Spain-France: Journalist mistreated in Madrid airport (1)

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In an article in Libération newspaper, Magatte Mbengue, a 37-year-old freelance journalist who is a black French national of Senegalese origin, recounted the ill-treatment that she suffered at the hand of the Spanish police while she was in transit in Madrid's Barajas airport on an Iberia flight taking her from Dakar to Paris on 26 November 2005.

She was surprised when almost all the black passengers on her flight had their passports systematically and discourteously confiscated by a police officer on their arrival in Madrid. Realising that there appeared to be separate checks for white and black passengers (the latter are described as being left on one side, "like livestock"), regardless of nationality, she went to the counter for border checks for EU citizens to complain about the confiscation of her passport, demanding that it be returned. The officer responded by leaving the counter and grabbing hold of her, and four more officers appeared on the scene as she struggled to free herself. They restrained and cursed her, leading her away, and she also received a number of blows on her back, some punches and a truncheon blow on the scruff of her neck.

In spite of her possessing a French passport, her complaints led to threats of her being deported back to Dakar and, at one point, she was also asked by an interpreter if she had an entry visa. Returning to the passport control, and angered by the treatment she had been given, Magatte Mbengue asked the officer at the desk (the one who first restrained her) to be spared the queue, as her passport had already been carefully checked.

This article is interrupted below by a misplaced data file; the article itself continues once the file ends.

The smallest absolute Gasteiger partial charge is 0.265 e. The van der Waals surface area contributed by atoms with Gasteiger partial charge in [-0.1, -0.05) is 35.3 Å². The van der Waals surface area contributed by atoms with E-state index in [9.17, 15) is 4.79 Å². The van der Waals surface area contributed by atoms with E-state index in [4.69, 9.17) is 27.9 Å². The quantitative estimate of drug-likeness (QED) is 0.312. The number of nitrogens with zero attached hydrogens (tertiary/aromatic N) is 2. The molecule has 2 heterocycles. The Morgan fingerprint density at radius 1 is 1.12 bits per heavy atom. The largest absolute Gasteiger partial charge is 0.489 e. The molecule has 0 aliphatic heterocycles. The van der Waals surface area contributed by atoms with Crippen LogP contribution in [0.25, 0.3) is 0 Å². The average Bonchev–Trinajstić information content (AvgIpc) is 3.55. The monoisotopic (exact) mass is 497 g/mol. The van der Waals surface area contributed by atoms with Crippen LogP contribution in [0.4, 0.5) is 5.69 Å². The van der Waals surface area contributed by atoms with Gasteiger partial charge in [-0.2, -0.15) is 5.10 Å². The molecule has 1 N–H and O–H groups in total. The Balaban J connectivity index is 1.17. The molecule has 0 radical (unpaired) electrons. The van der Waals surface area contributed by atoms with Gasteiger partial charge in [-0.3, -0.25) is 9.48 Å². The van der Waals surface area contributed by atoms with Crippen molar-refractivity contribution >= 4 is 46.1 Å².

Her request was denied and she wiped her hand, which was bleeding from the blows she had received, on the counter in disgust, resulting in the officer leaving his counter again. She was restrained and, when eight more officers appeared, she was thrown to the floor, hit repeatedly, insulted and threatened, once more.

After undergoing the passport control, an airport information service officer who was shocked by her account called the medical services to take care of her, "the first person after around three quarters of an hour during which my calvary lasted who displayed a bit of humanity towards me".

The author concludes that:

"effectively, I have been beaten, treated violently and insulted for nothing. I am not accused of anything. Apart from being black, and of having demanded to be treated legally and with a minimum of respect. I am reproached for having said that they didn’t have the right to control me in this way".

Her account sheds light on the translation of "strict border control policies" into practice for members of minorities.

Mbengue has set up a blog entitled "Droit à la dignité" (Right to dignity), which includes details of the committee to support her attempts to force a trial about these events, details of demonstrations (the latest one took place on 19 July 2006) that have been held, and a petition entitled "Try the Spanish police" that is open for signature.

Madrid, policiers racistes, Libération, 30.1.06; available at:; Droit à la dignité,<

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